Cellist Wang Jian believes high-quality music is in the details

Ma Yue
Renowned cellist Wang Jian conducted his first open master class, imparting knowledge and musical insights at the International Cello Festival.
Ma Yue

Well-known cellist Wang Jian began a teaching career a year ago when he moved back to his native Shanghai.

The 56-year-old is now the orchestral department professor and doctorate supervisor at his alma mater, the Shanghai Conservatory of Music. Wang teaches a master class every week, and his students range from middle school to college and post-graduate students.

Wang conducted his first open master class as part of the music school's International Cello Festival, during which he gave one-on-one instructions to four students and shared his abilities and understanding of classical music pieces.

Cellist Wang Jian believes high-quality music is in the details
Ti Gong

Cellist Wang Jian listens to a student during his master class.

The open class drew music students and fans from all around the country. Wang and other world-class musicians will conduct online and offline seminars on cello performance and education-related issues later in the festival.

"Quality music requires paying attention to every detail," Wang said. "The audience may not be as professional as we are, but they will notice whether the details are in place."

The one-on-one teaching technique reflected Wang's meticulousness as a world-class musician. He pointed out shortcomings in each student's performances while offering areas for growth in technique, rhythm, dynamics, and emotion.

He ordered the students to repeat a melody ten times until they obtained what he desired.

Cellist Wang Jian believes high-quality music is in the details
Ti Gong

Wang instructs a student

Wang did not hold back in praising good efforts. To help students grasp the pieces, he gave demonstrations at important moments and incorporated the composer's life story and personality into the lessons.

He is also an expert in analogies. Wang compared Beethoven's "Cello Sonata No. 3 in A Major" to the expression of love between an old Chinese couple when discussing the complicated emotion.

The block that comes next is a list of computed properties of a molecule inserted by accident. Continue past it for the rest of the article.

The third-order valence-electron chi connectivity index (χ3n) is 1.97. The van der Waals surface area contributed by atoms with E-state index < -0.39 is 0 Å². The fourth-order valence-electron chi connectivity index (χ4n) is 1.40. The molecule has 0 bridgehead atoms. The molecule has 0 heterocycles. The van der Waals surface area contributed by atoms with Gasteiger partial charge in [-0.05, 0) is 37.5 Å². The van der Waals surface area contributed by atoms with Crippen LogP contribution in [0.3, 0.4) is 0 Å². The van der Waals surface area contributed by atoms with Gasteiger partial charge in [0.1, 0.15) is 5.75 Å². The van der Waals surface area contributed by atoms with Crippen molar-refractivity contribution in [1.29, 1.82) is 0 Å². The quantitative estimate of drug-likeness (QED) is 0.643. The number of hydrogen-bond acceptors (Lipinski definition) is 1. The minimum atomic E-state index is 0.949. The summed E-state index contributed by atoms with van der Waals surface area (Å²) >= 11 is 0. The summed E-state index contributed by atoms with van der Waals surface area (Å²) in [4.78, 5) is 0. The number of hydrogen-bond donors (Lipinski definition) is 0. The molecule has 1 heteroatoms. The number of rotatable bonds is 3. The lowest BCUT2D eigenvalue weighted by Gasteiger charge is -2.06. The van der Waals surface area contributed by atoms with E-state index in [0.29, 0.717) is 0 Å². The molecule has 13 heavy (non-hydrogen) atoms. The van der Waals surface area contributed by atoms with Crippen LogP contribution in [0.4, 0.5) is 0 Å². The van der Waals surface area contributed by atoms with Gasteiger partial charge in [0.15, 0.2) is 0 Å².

"An introverted Chinese old guy would never say 'I love you' to his wife; rather, 'your sorrow hurts my heart," he said. "To feel grief for another person is the most romantic love, and it should be reflected in our play."

Wang began learning cello from his father when he was four years old and went on to study at the Shanghai Conservatoire. He made his professional debut with the Shanghai Symphony Orchestra in 1981 at the age of 12, performing the Saint-Saens cello concerto.

Cellist Wang Jian believes high-quality music is in the details
Ti Gong

Wang's open master class attracted many students and music fans from other cities.

He enrolled in the Yale School of Music in 1985 and trained with renowned cellist Aldo Parisot. He has performed as a soloist with many of the world's major orchestras, eventually gaining international acclaim.

Many musicians transition from performing to teaching as they get older for health and other reasons. Wang has been caring for his elderly parents since returning to Shanghai.

"Musicians cannot hide in their comfort zone but must experience life's different favors," Wang said as he frequently incorporates his life ideas into his teachings.

"Western society confronts and despises death. Ancient Greek tragedy depicts how individuals bravely face death, whereas Chinese society avoids sadness and taboos. But musicians should not ignore it," he said.

Cellist Wang Jian believes high-quality music is in the details
Ti Gong

Wang's protégés include middle school, college, and postgraduate students.

Although each maestro has his or her own style of performing music, Wang makes every effort to look into the characteristics of each student.

"I see what makes each student's playing unique. Even if it contradicts my approach to music, as long as it impacts me, I protect and strengthen the valuable feature," Wang said. "Because if a learner mimics my way, he or she will be lost when I stop supervising, and the practice will go wrong."

Other foreign cellists teaching master classes at the Shanghai Conservatory of Music during the International Cello Festival include Lithuanian conductor and cellist David Geringas and French educator and cellist Philippe Muller.

"To be able to attend these master classes at home is a rare opportunity for local students," said Wang. "When I was learning cello, I had to search and apply for such courses, buy flight tickets, and book hotels to meet the masters."

"Face-to-face communication with high-level professionals can help in the development of the next generation of high-quality performers," he said.

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